This Tuesday voters in Missouri, by a 40-point margin, approved a ballot measure rejecting the individual mandate at the core of President Barack Obama’s health care law. Asked what the vote meant to the White House, press secretary Robert Gibbs said: “Nothing.” Yesterday in San Francisco, federal judge Vaughn Walker gave the exact same weight to a California ballot measure that affirmed marriage as an institution between one man and one woman. Specifically Judge Walker overturned the California Marriage Protection Act after concluding, as a matter of fact, that the majority of Californians who voted to protect marriage were bigots who had no rational basis to define marriage on their own terms. Here are just some of the “facts” Judge Walker found:
- Religious beliefs that gay and lesbian relationships are sinful or inferior to heterosexual relationships harm gays and lesbians.
- The campaign to pass Proposition 8 relied on stereotypes to show that same-sex relationships are inferior to opposite-sex relationships.
- The Proposition 8 campaign relied on fears that children exposed to the concept of same-sex marriage may become gay or lesbian.
- The genetic relationship between a parent and a child is not related to a childs adjustment outcomes.
- Children do not need to be raised by a male parent and a female parent to be well-adjusted.
How did Judge Walker arrive at these “facts”? By agreeing with everything the same-sex marriage proponents “experts” said while ruling that the traditional marriage witness was “unreliable” and “provided no credible evidence to support any of the claimed adverse effects proponents promised to demonstrate.” In so doing, Walker not only ignored the views of millions of Californians, but by basing his decision on the 14th Amendment, he also ignored the factual determinations of every single popular vote that has been held on the issue in the past two decades. According to Judge Walker’s reasoning every single one of these Americans is a bigot whose opinion on marriage has no place under Judge Walker’s Constitution.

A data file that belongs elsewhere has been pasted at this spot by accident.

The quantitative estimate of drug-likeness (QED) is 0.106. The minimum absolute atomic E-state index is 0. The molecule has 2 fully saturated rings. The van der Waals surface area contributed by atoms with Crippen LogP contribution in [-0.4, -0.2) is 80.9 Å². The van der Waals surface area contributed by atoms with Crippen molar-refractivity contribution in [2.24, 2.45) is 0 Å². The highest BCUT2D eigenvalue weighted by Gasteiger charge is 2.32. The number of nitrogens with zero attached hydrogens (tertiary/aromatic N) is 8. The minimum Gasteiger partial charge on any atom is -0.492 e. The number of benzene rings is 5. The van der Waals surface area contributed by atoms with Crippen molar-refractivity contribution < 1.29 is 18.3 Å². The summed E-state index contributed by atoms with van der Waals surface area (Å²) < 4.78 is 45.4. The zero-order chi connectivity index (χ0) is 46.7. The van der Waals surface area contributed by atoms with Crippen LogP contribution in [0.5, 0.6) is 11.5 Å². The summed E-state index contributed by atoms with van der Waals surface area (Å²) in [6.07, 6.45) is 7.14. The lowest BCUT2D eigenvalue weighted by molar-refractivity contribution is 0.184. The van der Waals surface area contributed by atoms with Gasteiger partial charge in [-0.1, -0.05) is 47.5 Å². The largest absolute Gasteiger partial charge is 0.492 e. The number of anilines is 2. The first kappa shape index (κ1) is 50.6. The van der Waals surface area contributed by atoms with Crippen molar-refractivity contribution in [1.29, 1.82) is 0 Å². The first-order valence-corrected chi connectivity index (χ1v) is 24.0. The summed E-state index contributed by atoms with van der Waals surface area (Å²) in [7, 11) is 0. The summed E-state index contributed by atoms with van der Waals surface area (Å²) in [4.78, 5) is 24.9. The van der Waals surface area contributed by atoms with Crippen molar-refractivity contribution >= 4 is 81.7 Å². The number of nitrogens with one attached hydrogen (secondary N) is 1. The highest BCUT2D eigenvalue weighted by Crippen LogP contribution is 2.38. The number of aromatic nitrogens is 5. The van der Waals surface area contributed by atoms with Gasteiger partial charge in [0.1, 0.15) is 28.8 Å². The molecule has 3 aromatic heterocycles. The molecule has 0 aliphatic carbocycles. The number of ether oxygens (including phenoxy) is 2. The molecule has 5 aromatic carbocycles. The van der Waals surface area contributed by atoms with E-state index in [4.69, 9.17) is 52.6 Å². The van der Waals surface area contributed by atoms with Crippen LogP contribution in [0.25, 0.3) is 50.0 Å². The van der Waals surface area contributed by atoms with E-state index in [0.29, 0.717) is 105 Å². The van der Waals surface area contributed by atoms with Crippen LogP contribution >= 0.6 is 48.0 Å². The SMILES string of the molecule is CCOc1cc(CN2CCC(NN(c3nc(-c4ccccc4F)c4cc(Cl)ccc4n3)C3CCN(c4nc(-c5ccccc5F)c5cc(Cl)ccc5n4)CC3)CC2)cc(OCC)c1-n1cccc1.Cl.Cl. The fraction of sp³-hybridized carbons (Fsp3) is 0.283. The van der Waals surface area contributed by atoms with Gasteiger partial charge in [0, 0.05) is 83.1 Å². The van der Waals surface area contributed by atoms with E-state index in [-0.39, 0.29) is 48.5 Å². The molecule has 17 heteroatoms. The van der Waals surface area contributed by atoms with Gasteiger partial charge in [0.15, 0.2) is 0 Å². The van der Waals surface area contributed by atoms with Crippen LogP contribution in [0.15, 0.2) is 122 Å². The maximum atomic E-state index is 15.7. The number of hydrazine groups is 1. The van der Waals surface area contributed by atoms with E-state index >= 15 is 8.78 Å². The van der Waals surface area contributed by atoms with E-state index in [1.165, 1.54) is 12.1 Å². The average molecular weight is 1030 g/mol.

From the beginning, it was clear that Judge Walker was more interested in making a political statement than upholding the rule of law. That is why after Judge Walker ruled that the trial could be broadcast live the Supreme Court took the remarkable step of overturning his decision, writing in January: “Not only did [Judge Walker’s court] ignore the federal statute that establishes the procedures by which its rules may be amended, its express purpose was to broadcast a high-profile trial that would include witness testimony about a contentious issue.”
Clearly that Supreme Court would have rightly viewed with great skepticicm every sentence of Judge Walker’s spurious ruling. But that Court will not be deciding this case. Today the Senate will vote on whether to confirm President Obama’s Supreme Court nominee Elena Kagan. The same Elena Kagan who manipulated teh law and facts to deny military recruiters equal access to Harvard law students because she did not personally approve of our military’s personnel policies regarding same-sex relationships.
The facts are becoming quite clear. Kagan, Walker, Gibbs and Obama all give the same weight to the will of the American people as expressed at the ballot box: “Nothing.” We’ll see today if the Senate agrees.